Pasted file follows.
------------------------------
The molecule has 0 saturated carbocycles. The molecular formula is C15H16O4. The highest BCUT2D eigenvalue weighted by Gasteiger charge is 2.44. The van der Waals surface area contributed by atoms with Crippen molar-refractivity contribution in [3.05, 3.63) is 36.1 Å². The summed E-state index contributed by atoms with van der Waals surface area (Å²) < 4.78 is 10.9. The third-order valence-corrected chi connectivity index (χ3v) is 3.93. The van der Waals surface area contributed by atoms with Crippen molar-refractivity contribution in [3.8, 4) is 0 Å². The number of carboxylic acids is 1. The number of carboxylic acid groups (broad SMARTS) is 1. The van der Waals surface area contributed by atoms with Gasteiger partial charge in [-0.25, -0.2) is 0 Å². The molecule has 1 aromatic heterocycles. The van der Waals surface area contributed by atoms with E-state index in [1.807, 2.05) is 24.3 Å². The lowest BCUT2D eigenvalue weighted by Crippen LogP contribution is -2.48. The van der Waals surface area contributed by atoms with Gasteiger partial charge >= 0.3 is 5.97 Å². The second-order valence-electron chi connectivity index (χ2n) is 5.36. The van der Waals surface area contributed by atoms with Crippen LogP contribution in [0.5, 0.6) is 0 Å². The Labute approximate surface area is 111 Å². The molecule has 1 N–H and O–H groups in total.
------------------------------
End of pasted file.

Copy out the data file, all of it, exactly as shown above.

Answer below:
The molecule has 0 saturated carbocycles. The molecular formula is C15H16O4. The highest BCUT2D eigenvalue weighted by Gasteiger charge is 2.44. The van der Waals surface area contributed by atoms with Crippen molar-refractivity contribution in [3.05, 3.63) is 36.1 Å². The summed E-state index contributed by atoms with van der Waals surface area (Å²) < 4.78 is 10.9. The third-order valence-corrected chi connectivity index (χ3v) is 3.93. The van der Waals surface area contributed by atoms with Crippen molar-refractivity contribution in [3.8, 4) is 0 Å². The number of carboxylic acids is 1. The number of carboxylic acid groups (broad SMARTS) is 1. The van der Waals surface area contributed by atoms with Gasteiger partial charge in [-0.25, -0.2) is 0 Å². The molecule has 1 aromatic heterocycles. The van der Waals surface area contributed by atoms with E-state index in [1.807, 2.05) is 24.3 Å². The lowest BCUT2D eigenvalue weighted by Crippen LogP contribution is -2.48. The van der Waals surface area contributed by atoms with Gasteiger partial charge >= 0.3 is 5.97 Å². The second-order valence-electron chi connectivity index (χ2n) is 5.36. The van der Waals surface area contributed by atoms with Crippen LogP contribution in [0.5, 0.6) is 0 Å². The Labute approximate surface area is 111 Å². The molecule has 1 N–H and O–H groups in total.